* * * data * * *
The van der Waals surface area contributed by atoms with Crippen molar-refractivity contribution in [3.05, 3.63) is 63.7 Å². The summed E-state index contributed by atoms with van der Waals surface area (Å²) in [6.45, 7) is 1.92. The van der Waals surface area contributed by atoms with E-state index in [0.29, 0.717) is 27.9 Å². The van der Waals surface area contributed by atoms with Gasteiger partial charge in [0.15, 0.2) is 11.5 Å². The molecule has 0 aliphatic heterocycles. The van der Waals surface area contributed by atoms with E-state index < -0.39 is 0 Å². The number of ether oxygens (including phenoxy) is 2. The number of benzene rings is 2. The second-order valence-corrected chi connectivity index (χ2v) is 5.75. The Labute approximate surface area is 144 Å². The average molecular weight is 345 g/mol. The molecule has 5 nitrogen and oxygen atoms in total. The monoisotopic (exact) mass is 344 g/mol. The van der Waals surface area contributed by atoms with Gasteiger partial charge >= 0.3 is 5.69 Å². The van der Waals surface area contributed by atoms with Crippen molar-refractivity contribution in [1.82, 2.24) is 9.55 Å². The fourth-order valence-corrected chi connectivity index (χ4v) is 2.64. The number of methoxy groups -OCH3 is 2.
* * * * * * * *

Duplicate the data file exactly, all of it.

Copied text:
The van der Waals surface area contributed by atoms with Crippen molar-refractivity contribution in [3.05, 3.63) is 63.7 Å². The summed E-state index contributed by atoms with van der Waals surface area (Å²) in [6.45, 7) is 1.92. The van der Waals surface area contributed by atoms with E-state index in [0.29, 0.717) is 27.9 Å². The van der Waals surface area contributed by atoms with Gasteiger partial charge in [0.15, 0.2) is 11.5 Å². The molecule has 0 aliphatic heterocycles. The van der Waals surface area contributed by atoms with E-state index < -0.39 is 0 Å². The number of ether oxygens (including phenoxy) is 2. The number of benzene rings is 2. The second-order valence-corrected chi connectivity index (χ2v) is 5.75. The Labute approximate surface area is 144 Å². The average molecular weight is 345 g/mol. The molecule has 5 nitrogen and oxygen atoms in total. The monoisotopic (exact) mass is 344 g/mol. The van der Waals surface area contributed by atoms with Gasteiger partial charge >= 0.3 is 5.69 Å². The van der Waals surface area contributed by atoms with Crippen molar-refractivity contribution in [1.82, 2.24) is 9.55 Å². The fourth-order valence-corrected chi connectivity index (χ4v) is 2.64. The number of methoxy groups -OCH3 is 2.